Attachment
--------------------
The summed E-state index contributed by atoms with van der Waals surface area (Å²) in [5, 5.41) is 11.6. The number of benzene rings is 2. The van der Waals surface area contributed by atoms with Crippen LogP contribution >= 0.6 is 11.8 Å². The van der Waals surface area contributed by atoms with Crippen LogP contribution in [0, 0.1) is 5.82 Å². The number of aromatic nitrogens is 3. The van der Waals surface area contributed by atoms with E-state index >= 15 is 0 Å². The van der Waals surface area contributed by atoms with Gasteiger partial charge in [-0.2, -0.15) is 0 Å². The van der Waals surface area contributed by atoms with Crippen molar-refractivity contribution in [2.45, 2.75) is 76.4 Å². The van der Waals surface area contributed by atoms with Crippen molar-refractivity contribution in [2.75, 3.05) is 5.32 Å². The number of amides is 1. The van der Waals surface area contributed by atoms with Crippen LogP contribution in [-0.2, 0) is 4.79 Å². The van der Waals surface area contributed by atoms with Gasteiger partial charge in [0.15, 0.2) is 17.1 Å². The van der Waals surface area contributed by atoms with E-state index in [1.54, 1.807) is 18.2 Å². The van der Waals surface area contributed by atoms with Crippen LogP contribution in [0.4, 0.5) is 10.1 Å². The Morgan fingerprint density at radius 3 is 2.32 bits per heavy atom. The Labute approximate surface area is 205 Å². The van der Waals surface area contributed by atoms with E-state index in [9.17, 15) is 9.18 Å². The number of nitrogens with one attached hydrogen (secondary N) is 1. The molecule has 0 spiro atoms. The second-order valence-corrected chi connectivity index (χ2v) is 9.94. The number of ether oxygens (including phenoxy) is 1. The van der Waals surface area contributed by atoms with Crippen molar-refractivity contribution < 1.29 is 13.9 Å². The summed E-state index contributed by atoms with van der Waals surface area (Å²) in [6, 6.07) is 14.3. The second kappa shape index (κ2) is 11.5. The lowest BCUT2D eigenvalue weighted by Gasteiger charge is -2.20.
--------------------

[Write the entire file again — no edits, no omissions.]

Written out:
The summed E-state index contributed by atoms with van der Waals surface area (Å²) in [5, 5.41) is 11.6. The number of benzene rings is 2. The van der Waals surface area contributed by atoms with Crippen LogP contribution >= 0.6 is 11.8 Å². The van der Waals surface area contributed by atoms with Crippen LogP contribution in [0, 0.1) is 5.82 Å². The number of aromatic nitrogens is 3. The van der Waals surface area contributed by atoms with E-state index >= 15 is 0 Å². The van der Waals surface area contributed by atoms with Gasteiger partial charge in [-0.2, -0.15) is 0 Å². The van der Waals surface area contributed by atoms with Crippen molar-refractivity contribution in [2.45, 2.75) is 76.4 Å². The van der Waals surface area contributed by atoms with Crippen molar-refractivity contribution in [2.75, 3.05) is 5.32 Å². The number of amides is 1. The van der Waals surface area contributed by atoms with Crippen LogP contribution in [-0.2, 0) is 4.79 Å². The van der Waals surface area contributed by atoms with Gasteiger partial charge in [0.15, 0.2) is 17.1 Å². The van der Waals surface area contributed by atoms with E-state index in [1.54, 1.807) is 18.2 Å². The van der Waals surface area contributed by atoms with Crippen LogP contribution in [0.4, 0.5) is 10.1 Å². The Morgan fingerprint density at radius 3 is 2.32 bits per heavy atom. The Labute approximate surface area is 205 Å². The van der Waals surface area contributed by atoms with E-state index in [9.17, 15) is 9.18 Å². The number of nitrogens with one attached hydrogen (secondary N) is 1. The molecule has 0 spiro atoms. The second-order valence-corrected chi connectivity index (χ2v) is 9.94. The number of ether oxygens (including phenoxy) is 1. The van der Waals surface area contributed by atoms with Crippen molar-refractivity contribution < 1.29 is 13.9 Å². The summed E-state index contributed by atoms with van der Waals surface area (Å²) in [6, 6.07) is 14.3. The second kappa shape index (κ2) is 11.5. The lowest BCUT2D eigenvalue weighted by Gasteiger charge is -2.20.